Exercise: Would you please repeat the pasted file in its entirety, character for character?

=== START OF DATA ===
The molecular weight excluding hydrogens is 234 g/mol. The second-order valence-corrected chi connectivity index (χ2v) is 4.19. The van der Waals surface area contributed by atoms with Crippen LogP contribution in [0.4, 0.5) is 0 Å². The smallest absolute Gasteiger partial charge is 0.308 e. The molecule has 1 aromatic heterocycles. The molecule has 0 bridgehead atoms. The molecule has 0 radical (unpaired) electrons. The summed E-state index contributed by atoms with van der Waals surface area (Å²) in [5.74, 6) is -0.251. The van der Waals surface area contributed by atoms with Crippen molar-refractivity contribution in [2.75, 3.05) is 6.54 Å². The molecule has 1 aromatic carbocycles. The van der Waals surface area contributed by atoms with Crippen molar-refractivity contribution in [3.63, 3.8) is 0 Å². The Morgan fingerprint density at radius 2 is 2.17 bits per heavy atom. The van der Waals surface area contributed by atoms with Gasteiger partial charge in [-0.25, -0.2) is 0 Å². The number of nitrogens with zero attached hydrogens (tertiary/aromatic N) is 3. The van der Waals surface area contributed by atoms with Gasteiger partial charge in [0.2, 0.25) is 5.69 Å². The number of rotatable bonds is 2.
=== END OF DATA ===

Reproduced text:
The molecular weight excluding hydrogens is 234 g/mol. The second-order valence-corrected chi connectivity index (χ2v) is 4.19. The van der Waals surface area contributed by atoms with Crippen LogP contribution in [0.4, 0.5) is 0 Å². The smallest absolute Gasteiger partial charge is 0.308 e. The molecule has 1 aromatic heterocycles. The molecule has 0 bridgehead atoms. The molecule has 0 radical (unpaired) electrons. The summed E-state index contributed by atoms with van der Waals surface area (Å²) in [5.74, 6) is -0.251. The van der Waals surface area contributed by atoms with Crippen molar-refractivity contribution in [2.75, 3.05) is 6.54 Å². The molecule has 1 aromatic carbocycles. The van der Waals surface area contributed by atoms with Crippen molar-refractivity contribution in [3.63, 3.8) is 0 Å². The Morgan fingerprint density at radius 2 is 2.17 bits per heavy atom. The van der Waals surface area contributed by atoms with Gasteiger partial charge in [-0.25, -0.2) is 0 Å². The number of nitrogens with zero attached hydrogens (tertiary/aromatic N) is 3. The van der Waals surface area contributed by atoms with Gasteiger partial charge in [0.2, 0.25) is 5.69 Å². The number of rotatable bonds is 2.